50th Anniversary of New York City Marathon
Given the current status of the New York City Marathon, it is a little hard to believe that the genesis of a race, which many regard as the world’s most iconic marathon, had such humble beginnings.
Yet 50 years ago, the inaugural New York City Marathon took place with little fanfare and limited media coverage – with a short article and no photos in the New York Times - on an unremarkable route within the confines of Central Park.
While the historic Boston Marathon – first run in 1897 – was long regarded as the world’s most prestigious city marathon – New York was keen to establish a 42.2km event of its own and Fred Lebow and Vince Chiappetta stepped in to organize the 1970 event.
Charging an entry fee of $1 that first race attracted just 127 entries, 126 men and one woman.
Organised in later summer, participants were greeted to temperatures close to 30C and high humidity as they set off by the current finish line next to Tavern on the Green.
Running a counter clockwise route, the participants of the inaugural race completed a small loop near the southern end of the part, followed by four laps of the undulating main drive of the park.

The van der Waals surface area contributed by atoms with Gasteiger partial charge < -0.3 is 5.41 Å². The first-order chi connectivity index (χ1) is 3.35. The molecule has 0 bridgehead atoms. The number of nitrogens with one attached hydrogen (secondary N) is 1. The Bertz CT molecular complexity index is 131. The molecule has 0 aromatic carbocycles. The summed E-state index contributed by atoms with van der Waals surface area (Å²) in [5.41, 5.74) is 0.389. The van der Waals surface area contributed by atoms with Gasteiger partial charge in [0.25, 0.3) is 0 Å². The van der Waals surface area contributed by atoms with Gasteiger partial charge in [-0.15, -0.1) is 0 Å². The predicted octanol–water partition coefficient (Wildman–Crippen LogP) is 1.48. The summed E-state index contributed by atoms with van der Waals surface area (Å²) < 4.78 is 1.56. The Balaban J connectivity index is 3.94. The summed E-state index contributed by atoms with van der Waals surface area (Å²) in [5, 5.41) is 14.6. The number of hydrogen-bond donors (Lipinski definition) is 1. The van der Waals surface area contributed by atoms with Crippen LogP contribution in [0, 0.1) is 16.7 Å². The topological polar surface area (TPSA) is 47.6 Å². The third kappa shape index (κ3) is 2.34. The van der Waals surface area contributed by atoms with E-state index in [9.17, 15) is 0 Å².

One person present on that historic day was current New York Road Runners Chair of the Board George Hirsch, who described his memories of the race to the New York Times.
“On that Sunday morning in 1970, I decided to run the Central Park loop in the opposite direction from the runners,” he recalls. “It was a fun way to log a long training run while cheering for my many friends in the race.
“I was among the few bona fide spectators that day. Most of the cyclists and pedestrians weaving in and out among the runners were just folks enjoying a car-free Sunday in Central Park. They didn’t seem to realise that a race was taking place.”
The New York City Marathon has also mushroomed in size. In 1979 it attracted more than 10,000 runners for the first time and in 1997 is smashed through the 30,000 barrier.
Last year the event witnessed a global record number of 53,627 finishers for a marathon.
The race survived the cancellation of the 2012 race because of Hurricane Sandy and it has every intention to bounce back bigger and better next year from the disappointment of the cancellation of this year’s 50th anniversary race due to the global pandemic.
“After 1976 no-one, absolutely no one, even questioned whether the city-wide marathon should be run again,” adds Hirsch.
“We all knew that we had an instant hit on our hands – one that would become an annual institution and the best day in the life of New York city."
posted Monday September 14th
by World Athletics